“My God, my God, why have you forsaken me?” (Psalm 22:1, NRSV).
That powerful opening line, quoted by Jesus on the cross, is a familiar verse to many. But don’t stop at verse one, the first half of Psalm 22 is evocative and deeply-emotional. The psalmist describes their situation like this: “But I’m just a worm, less than human (v. 6) … I’m poured out like water. All my bones have fallen apart. My heart is like wax; it melts inside me. My strength is dried up like a piece of broken pottery. My tongue sticks to the roof of my mouth; you’ve set me down in the dirt of the death. (vv. 14-15)” (CEB).
Walter Brueggemann says of this psalm: “Nothing is out of bounds, nothing precluded or inappropriate. Everything properly belongs in this conversation of the heart. To withhold parts of life from that conversation [with God] is in fact to withhold part of life from God.”¹
This psalm is one of many that give voice to all who feel oppressed, threatened, worried, hurt, in anguish and pain. It invites us to be honest with exactly how we feel. What’s more, it teaches us to direct our frustration and anxiety towards God who is always with us — even in the darkest times of our lives.
I think beyond inviting us into honest lamentation, Psalm 22 tells us that in order to plumb the deep wells of comfort available, we must be entirely vulnerable in our cries.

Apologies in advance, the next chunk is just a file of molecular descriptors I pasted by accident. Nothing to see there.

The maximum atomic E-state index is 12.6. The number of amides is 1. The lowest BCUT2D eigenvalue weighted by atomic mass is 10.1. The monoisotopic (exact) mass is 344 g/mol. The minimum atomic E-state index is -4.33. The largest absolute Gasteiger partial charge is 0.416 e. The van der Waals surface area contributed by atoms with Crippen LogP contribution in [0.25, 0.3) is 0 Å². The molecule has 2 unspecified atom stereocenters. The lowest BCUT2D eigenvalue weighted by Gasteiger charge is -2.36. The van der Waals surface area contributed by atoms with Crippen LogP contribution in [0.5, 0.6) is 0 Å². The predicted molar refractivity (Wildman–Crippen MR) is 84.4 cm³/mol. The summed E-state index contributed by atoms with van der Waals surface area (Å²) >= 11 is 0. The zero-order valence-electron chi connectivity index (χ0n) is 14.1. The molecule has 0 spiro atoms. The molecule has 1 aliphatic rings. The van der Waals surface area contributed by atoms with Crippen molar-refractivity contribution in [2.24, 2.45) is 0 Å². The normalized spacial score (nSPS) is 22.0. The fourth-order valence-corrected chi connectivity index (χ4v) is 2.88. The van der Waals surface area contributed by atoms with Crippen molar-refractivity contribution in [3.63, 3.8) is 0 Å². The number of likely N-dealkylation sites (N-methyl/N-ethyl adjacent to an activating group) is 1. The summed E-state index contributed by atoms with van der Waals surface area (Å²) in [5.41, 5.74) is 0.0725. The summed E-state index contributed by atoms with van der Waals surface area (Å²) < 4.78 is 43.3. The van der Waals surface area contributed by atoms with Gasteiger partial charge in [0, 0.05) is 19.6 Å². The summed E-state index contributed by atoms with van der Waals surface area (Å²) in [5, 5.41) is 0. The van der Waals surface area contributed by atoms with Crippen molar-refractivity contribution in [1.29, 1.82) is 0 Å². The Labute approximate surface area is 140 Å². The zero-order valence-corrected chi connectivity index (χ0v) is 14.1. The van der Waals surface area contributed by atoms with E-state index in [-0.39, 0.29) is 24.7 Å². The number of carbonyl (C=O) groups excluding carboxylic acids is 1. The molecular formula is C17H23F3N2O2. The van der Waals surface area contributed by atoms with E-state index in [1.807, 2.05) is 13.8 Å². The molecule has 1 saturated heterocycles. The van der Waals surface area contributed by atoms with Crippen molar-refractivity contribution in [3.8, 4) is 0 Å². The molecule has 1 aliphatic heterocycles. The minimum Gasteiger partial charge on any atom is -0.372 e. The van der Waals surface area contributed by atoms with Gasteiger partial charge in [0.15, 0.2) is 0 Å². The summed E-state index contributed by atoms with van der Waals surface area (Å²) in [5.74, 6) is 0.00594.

I grew up in church so I know that the “proper” way to be in church or to pray is with folded hands, gentle voices and meager petitions. (I hope you caught my sarcasm.) This is not what we find in Psalm 22. We find raw and near-blasphemous claims about real life and genuine despair.
Then, in the blink of a verse, something happens. In between verse 20 & 21, the tone changes. The psalmist moves from dereliction to hope and trust.
When you honestly call out from whatever deep you find yourself in, something is bound to happen. For some, this will take time. For Christ, it took 3 days in a tomb. For others, it is bound to take even longer. But something does happen and we are moved to profound hope that only emerges from dark, troubled spaces.
Calling out to God with such vulnerability will feel dangerous for some of us, I know it does for me. But we are in good company when we join the psalms that teach us in the most perilous of times (look around, I think today qualifies as “perilous), we can be real with God.
So don’t hold back! “Let ‘er rip!” Send out your honest confessions, petitions, accusations and prayers to God and something is bound to happen. Something mysterious and beyond words breaks in that will move us from places of hurt and longing to peace and hope.
Pray truly and exactly how you feel. Take the risk of inviting God into all of your life, and trust that somehow, someway, in some time, God will raise us to new life through Jesus Christ.
Grace & Peace, Pastor Cole
- Walter Brueggemann, Spirituality of the Psalms, (Fortress Press: Minneapolis, MN, 2002), 27.